Despite the recent Indian rupee correction, Raghuram Rajan's task will not be easy: he has been in office for only two weeks, market expectations are unreasonably high, a key FOMC meeting takes place on 17-18 September, and WPI inflation ticked up in August. Market expectations range from a partial reversal of liquidity-tightening measures at one extreme to a repo rate hike to contain inflation risks at the other. Specifically, the market will be watching closely for any announcement of a timeline or preconditions that could lead to a reversal of the liquidity-tightening measures initiated in July.
In our view, the recent Indian rupee correction means further measures to stabilise the currency are likely to be deferred. Instead, the Raghuram Rajan might reiterate that measures announced on 4 September have succeeded in anchoring exchange-rate expectations, and that US dollar (USD) inflows in the next few months should ensure smooth funding of a narrower current account deficit.
A complete reversal of liquidity-tightening measures on 20 September looks unlikely to us. While the Indian rupee's 7.6% appreciation from 3-16 September is encouraging, the RBI might prefer to wait longer for confirmation of sustained currency stability – a factor that has been emphasised as a key determinant of such a reversal.
However, in order to reassure the market that these measures are temporary, the Raghuram Rajan might recalibrate some of its announcements. For example, it could reduce the daily minimum cash reserve ratio (CRR) balance from 99%, or marginally increase the liquidity adjustment facility (LAF) borrowing limit from 0.5% of net demand and time liabilities (NDTLs). These changes are unlikely to reduce the call rate substantially below the marginal standing facility (MSF) rate (currently 10.25%); but we believe they would offer some comfort to the markets, with the hope of further easing later.
We expect the Raghuram Rajan to sound a hawkish note on inflation. August CPI inflation remained elevated and the spike in WPI inflation to 6.1% raised concern about the future inflation trajectory. While the August WPI price pressures arose mostly from a temporary spike in vegetable prices, which we expect to wane in the next few months, the headline number is likely to keep the RBI cautious. Pass-through of higher import costs is not yet complete, and a one-off diesel price increase is still expected. We maintain that the pricing power of industrial products is extremely low – as evidenced in the 2% core inflation print – but Governor Raghuram Rajan is unlikely to focus on this. Markets will also be looking for an indication of his preferred gauge of inflation. They may respond negatively if the RBI’s concerns about high CPI inflation lead to expectations that CPI inflation will become the new nominal anchor.
In Raghuram Rajan's statement on 4 September, he highlighted containing inflationary pressures as a priority. This is in line with his long-held view of a monetary policy framework focused on a single objective, namely price stability or low and stable inflation. Raghuram Rajan has previously stated that there is no short-term trade-off between growth and inflation, and that low inflation also helps to stabilise the exchange rate without too much central bank intervention. Against such a backdrop, it will be difficult for the governor to strike a dovish note or turn more growth-focused. Raghuram Rajan has also highlighted fiscal discipline as a cornerstone of containing inflationary pressures and improving the conducting of monetary policy. The RBI may adopt a wait-and-see stance given that the government has yet to announce measures to contain the fiscal deficit at 4.8% of GDP – in the first four months of FY14 (ends March 2014), it reached a level equivalent to 60% of the budgeted fiscal deficit target.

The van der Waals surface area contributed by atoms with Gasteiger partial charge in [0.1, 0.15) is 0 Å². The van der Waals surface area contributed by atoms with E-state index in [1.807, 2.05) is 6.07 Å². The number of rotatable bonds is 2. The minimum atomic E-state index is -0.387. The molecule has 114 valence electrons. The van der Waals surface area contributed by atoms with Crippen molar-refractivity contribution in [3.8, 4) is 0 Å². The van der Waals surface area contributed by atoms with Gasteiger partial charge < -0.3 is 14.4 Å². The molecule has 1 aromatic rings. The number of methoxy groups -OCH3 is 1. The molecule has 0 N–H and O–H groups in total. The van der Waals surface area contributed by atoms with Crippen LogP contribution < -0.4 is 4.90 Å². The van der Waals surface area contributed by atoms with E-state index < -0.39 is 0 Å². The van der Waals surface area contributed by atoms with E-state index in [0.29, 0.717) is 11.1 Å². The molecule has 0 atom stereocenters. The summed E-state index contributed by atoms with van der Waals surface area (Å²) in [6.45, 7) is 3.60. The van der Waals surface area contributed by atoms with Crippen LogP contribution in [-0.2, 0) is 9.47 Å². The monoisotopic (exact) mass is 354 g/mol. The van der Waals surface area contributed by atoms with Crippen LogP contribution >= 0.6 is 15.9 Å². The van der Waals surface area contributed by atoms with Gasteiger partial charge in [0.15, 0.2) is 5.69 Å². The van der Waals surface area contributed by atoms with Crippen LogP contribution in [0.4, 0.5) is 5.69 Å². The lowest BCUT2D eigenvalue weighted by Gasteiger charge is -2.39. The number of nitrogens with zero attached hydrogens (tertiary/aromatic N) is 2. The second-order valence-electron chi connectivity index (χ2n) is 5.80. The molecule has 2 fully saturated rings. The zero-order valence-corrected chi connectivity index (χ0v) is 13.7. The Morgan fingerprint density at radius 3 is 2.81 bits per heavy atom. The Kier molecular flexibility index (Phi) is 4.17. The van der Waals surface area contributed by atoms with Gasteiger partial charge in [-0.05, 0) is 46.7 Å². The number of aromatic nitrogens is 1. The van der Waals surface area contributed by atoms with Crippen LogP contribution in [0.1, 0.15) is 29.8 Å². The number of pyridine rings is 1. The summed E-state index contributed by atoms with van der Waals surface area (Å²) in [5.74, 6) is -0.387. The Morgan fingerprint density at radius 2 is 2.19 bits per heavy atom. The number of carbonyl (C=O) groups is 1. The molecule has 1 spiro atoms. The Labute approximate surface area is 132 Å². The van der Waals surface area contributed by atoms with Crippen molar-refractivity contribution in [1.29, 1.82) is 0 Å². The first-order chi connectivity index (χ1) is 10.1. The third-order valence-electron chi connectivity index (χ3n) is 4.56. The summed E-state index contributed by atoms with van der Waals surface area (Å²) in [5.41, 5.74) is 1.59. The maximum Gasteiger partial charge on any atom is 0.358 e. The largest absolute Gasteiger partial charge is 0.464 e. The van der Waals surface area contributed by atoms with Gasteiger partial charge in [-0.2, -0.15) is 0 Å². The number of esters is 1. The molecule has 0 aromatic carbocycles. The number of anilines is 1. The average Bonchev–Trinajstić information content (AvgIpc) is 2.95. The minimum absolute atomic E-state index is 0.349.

Market is concerned about policy outcomes
Rates-market investors are positioned light ahead of two important policy announcements: the US FOMC and the RBI monetary policy meeting. The outcomes could lead to significant market volatility. We expect the US Fed to taper its quantitative easing by USD 10bn per month (USTs only) and maintain a relatively dovish policy tone. The RBI’s policy backdrop is somewhat more complex. If the RBI only fine-tunes the existing liquidity framework and reiterates its intent to gradually exit the tight liquidity regime, then we expect a limited market response. The markets will then watch closely for signals from the new Raghuram Rajan on the timeline and possible preconditions for a roll-back of liquidity-tightening measures. However, an announcement that underscores the risks of the re-emerging inflationary pressures may disappoint the rates market. The market would then price in a prolonged period of tight liquidity and high short-term interest rates. Given elevated uncertainty surrounding potential monetary policy responses, we remain Neutral on GoISec duration.
We have a short-term Neutral FX rating on the INR. Heading into Q4, we expect the USD rally to pause on stabilising data from China and an improvement in Asia ex-Japan trade balances, boosting the Indian rupee. An improvement in India's trade deficit should also be supportive. However, the crucial FOMC outcome may lead to considerable US dollar volatility ahead of this. Also, in his 4 September speech, Raghuram Rajan mentioned the possibility of further FX stabilisation measures being announced in the monetary policy meeting. The absence of this could dent the Indian rupee optimism that has been visible since his appointment.
By Standard Chartered